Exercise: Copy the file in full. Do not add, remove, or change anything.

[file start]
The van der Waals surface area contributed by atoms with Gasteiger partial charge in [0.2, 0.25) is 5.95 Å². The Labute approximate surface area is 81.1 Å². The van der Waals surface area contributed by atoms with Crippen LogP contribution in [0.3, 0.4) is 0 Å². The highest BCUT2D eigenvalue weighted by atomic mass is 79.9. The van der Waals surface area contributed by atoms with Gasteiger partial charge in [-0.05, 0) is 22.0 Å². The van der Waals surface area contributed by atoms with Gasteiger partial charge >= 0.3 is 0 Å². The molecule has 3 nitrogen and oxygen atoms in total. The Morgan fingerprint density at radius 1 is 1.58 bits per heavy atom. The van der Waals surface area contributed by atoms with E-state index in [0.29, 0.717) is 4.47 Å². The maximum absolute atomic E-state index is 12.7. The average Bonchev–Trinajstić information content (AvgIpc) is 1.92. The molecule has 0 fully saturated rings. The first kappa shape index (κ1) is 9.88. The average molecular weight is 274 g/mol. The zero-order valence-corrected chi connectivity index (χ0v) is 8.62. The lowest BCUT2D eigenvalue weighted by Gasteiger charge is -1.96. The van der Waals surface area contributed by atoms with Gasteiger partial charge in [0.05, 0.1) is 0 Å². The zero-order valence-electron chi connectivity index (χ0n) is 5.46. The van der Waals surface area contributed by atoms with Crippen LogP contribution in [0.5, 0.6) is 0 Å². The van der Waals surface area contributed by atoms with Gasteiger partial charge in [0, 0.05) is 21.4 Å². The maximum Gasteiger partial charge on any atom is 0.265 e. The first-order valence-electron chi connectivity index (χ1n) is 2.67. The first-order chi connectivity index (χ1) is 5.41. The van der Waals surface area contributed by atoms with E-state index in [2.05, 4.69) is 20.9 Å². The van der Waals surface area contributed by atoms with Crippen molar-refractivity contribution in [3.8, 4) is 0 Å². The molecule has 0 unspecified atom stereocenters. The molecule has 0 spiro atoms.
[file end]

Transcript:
The van der Waals surface area contributed by atoms with Gasteiger partial charge in [0.2, 0.25) is 5.95 Å². The Labute approximate surface area is 81.1 Å². The van der Waals surface area contributed by atoms with Crippen LogP contribution in [0.3, 0.4) is 0 Å². The highest BCUT2D eigenvalue weighted by atomic mass is 79.9. The van der Waals surface area contributed by atoms with Gasteiger partial charge in [-0.05, 0) is 22.0 Å². The van der Waals surface area contributed by atoms with Gasteiger partial charge >= 0.3 is 0 Å². The molecule has 3 nitrogen and oxygen atoms in total. The Morgan fingerprint density at radius 1 is 1.58 bits per heavy atom. The van der Waals surface area contributed by atoms with E-state index in [0.29, 0.717) is 4.47 Å². The maximum absolute atomic E-state index is 12.7. The average Bonchev–Trinajstić information content (AvgIpc) is 1.92. The molecule has 0 fully saturated rings. The first kappa shape index (κ1) is 9.88. The average molecular weight is 274 g/mol. The zero-order valence-corrected chi connectivity index (χ0v) is 8.62. The lowest BCUT2D eigenvalue weighted by Gasteiger charge is -1.96. The van der Waals surface area contributed by atoms with Gasteiger partial charge in [0.05, 0.1) is 0 Å². The zero-order valence-electron chi connectivity index (χ0n) is 5.46. The van der Waals surface area contributed by atoms with Crippen LogP contribution in [0.5, 0.6) is 0 Å². The van der Waals surface area contributed by atoms with Gasteiger partial charge in [0, 0.05) is 21.4 Å². The maximum Gasteiger partial charge on any atom is 0.265 e. The first-order valence-electron chi connectivity index (χ1n) is 2.67. The first-order chi connectivity index (χ1) is 5.41. The van der Waals surface area contributed by atoms with E-state index in [2.05, 4.69) is 20.9 Å². The van der Waals surface area contributed by atoms with Crippen molar-refractivity contribution in [3.8, 4) is 0 Å². The molecule has 0 unspecified atom stereocenters. The molecule has 0 spiro atoms.